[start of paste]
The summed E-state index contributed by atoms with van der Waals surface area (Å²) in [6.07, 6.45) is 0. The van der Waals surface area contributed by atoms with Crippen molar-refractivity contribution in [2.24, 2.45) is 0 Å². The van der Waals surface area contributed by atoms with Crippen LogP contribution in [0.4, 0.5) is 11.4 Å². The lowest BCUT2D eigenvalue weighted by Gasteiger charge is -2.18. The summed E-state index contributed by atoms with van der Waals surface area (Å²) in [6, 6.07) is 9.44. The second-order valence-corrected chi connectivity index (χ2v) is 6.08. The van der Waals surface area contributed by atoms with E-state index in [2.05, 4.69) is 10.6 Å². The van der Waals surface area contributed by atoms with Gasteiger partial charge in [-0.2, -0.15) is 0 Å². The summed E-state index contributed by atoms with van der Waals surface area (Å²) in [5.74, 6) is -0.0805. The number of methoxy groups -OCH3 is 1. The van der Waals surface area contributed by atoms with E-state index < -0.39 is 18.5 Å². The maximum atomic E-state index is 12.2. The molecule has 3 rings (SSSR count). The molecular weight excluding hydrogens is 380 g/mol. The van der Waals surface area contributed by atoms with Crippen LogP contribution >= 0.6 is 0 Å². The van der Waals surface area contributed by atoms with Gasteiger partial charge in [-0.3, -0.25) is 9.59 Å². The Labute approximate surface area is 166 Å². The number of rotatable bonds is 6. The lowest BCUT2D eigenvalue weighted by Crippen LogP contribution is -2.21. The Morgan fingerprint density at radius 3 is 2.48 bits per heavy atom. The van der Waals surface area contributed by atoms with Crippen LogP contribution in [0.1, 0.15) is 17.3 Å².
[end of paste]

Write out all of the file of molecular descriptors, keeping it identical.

The summed E-state index contributed by atoms with van der Waals surface area (Å²) in [6.07, 6.45) is 0. The van der Waals surface area contributed by atoms with Crippen molar-refractivity contribution in [2.24, 2.45) is 0 Å². The van der Waals surface area contributed by atoms with Crippen LogP contribution in [0.4, 0.5) is 11.4 Å². The lowest BCUT2D eigenvalue weighted by Gasteiger charge is -2.18. The summed E-state index contributed by atoms with van der Waals surface area (Å²) in [6, 6.07) is 9.44. The second-order valence-corrected chi connectivity index (χ2v) is 6.08. The van der Waals surface area contributed by atoms with E-state index in [2.05, 4.69) is 10.6 Å². The van der Waals surface area contributed by atoms with Gasteiger partial charge in [-0.2, -0.15) is 0 Å². The summed E-state index contributed by atoms with van der Waals surface area (Å²) in [5.74, 6) is -0.0805. The number of methoxy groups -OCH3 is 1. The van der Waals surface area contributed by atoms with E-state index < -0.39 is 18.5 Å². The maximum atomic E-state index is 12.2. The molecule has 3 rings (SSSR count). The molecular weight excluding hydrogens is 380 g/mol. The van der Waals surface area contributed by atoms with Crippen LogP contribution >= 0.6 is 0 Å². The van der Waals surface area contributed by atoms with Gasteiger partial charge in [-0.3, -0.25) is 9.59 Å². The Labute approximate surface area is 166 Å². The number of rotatable bonds is 6. The lowest BCUT2D eigenvalue weighted by Crippen LogP contribution is -2.21. The Morgan fingerprint density at radius 3 is 2.48 bits per heavy atom. The van der Waals surface area contributed by atoms with Crippen LogP contribution in [0.1, 0.15) is 17.3 Å².